Fears are a natural part of childhood, with different fears being appropriate at different developmental stages. Many fears are extremely significant in the eyes of a child and can cause him/her to feel ashamed and/or helpless, even if, to an adult, they seem ungrounded or even ridiculous. It is therefore paramount to take a child’s fears seriously, and explain that fears are completely natural and that most people have times when they are afraid. This is even more important during times of increased societal stress.
Both children and adults are frequently exposed to dangerous situations, whether directly or via the media. Tense political situations, particularly when there are constant threats of terror attacks and violence, certainly influence us as adults, and influence our children as well. In such circumstances adults tend to experience anxiety and stress. In contrast, children often react with feelings of uncertainty and helplessness. Many children do not fully understand the nature of the frightening situation that they find themselves in, and this serves to increase their anxieties. On this page we hope you will find some tools for helping your child cope effectively during tense times.
What does your child really know about what is going on?
“He won’t understand the situation if we explain it to him.”
“She’s not old enough to cope with it emotionally.”
“Childhood is a time for fun, it’s a shame to spoil it. She’ll have time enough for worries and tension when he grows up.”
These are just some of the words voiced by parents who are trying to make up their minds about what to share with their children regarding what is going on around them.
To a certain extent, the arguments listed above are true. It would be nice if childhood were a time free of existential fears, a time during which we and they could concentrate on the developmental tasks of childhood. Unfortunately, it is impossible to protect children from exposure to the events occurring around them, many of which can be difficult and disconcerting. Children are much more aware of what is going on around them than we often give them credit for. They hear snippets of information from their friends, listen to television and news reports (even if we try to filter these reports), and absorb the atmosphere at home.
The problem with these fragments of information is that they are often unreliable or exaggerated, leading to more fear. The risk of mistaken information passed on by peers is often greater than the risk of controlled and responsible exposure to the facts when they are presented by parents and teachers.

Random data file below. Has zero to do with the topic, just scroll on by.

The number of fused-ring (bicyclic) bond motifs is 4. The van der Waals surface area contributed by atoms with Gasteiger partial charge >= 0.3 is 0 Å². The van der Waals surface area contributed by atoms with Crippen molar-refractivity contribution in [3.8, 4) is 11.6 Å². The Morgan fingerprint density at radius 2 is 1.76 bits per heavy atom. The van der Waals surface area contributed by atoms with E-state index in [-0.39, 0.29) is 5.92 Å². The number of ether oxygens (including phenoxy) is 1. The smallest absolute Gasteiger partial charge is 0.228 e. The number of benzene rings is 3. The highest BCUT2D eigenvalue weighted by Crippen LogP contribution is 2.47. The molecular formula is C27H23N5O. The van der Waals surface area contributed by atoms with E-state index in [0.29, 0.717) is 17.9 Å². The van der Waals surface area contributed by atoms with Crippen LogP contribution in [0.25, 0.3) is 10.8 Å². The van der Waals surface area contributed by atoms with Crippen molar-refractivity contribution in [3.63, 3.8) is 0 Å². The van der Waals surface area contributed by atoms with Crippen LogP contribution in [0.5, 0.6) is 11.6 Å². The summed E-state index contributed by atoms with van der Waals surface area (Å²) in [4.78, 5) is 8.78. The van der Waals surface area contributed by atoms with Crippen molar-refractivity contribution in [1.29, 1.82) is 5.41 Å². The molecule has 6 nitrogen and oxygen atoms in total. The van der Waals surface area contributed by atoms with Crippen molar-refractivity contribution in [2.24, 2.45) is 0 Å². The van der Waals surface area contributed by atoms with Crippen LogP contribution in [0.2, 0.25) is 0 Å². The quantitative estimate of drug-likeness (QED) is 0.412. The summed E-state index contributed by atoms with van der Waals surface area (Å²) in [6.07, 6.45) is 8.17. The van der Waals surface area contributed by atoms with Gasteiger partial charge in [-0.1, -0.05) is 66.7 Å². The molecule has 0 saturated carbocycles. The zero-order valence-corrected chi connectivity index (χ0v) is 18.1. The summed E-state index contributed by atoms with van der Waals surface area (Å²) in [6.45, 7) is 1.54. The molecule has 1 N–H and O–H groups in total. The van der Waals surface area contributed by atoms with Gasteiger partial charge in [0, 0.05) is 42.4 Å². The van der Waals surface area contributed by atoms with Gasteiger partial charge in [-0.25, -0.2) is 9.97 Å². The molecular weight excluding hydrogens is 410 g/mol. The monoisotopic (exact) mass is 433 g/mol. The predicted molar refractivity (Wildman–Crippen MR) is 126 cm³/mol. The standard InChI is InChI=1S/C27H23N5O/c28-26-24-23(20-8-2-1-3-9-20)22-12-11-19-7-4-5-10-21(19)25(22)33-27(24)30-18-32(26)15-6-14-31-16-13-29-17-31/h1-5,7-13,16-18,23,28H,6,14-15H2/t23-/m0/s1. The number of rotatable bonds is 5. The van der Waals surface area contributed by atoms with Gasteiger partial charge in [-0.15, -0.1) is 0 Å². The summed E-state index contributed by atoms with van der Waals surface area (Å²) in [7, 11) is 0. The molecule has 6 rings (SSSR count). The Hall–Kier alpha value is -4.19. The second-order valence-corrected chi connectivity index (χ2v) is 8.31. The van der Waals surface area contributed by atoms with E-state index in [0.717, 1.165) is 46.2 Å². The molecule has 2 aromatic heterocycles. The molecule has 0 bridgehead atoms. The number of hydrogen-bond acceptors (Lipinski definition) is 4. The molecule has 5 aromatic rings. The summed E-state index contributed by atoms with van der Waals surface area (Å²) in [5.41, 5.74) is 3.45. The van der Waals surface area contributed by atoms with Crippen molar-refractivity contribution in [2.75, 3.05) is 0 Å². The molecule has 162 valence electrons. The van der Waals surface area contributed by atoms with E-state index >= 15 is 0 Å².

Understanding Your Child’s Needs
Children exposed to long-term stress and traumatic events have distinct cognitive and emotional needs.
On a cognitive level, children need reliable information that should be shared with them by a parent, teacher, or other responsible adult who is close to them. This information will allow them to sort out the confusing messages and facts that they receive. In addition, it is important to explain the meaning of words and concepts that are in widespread use, for example “terrorist,” “attack,” “arrest,” and “infiltration.” Children often hear and use expressions without fully understanding their meaning. Explaining the various words and concepts in a manner that suits your child’s age and maturity level will go a long way to increasing understanding and clearing up misconceptions.
Emotionally, children need to feel safe and to know that their parents are protecting them. One of the ways to ensure this is to maintain daily routine and stability, which provides feelings of safety in the child’s life. Children also need to be able to express strong feelings and emotions to their parents, and know that their parents will be able to listen and calmly handle these emotions. What can a parent do when there is a conflict between the cognitive and the emotional needs of the child or when the need to understand and clarify the current situation is in conflict with the child’s need for safety and for a feeling that everything is okay? Undoubtedly, this is a tricky situation and there is no one right answer. You will find some guidelines for handling this on the pages Talking with Children about Fears and Supporting Children.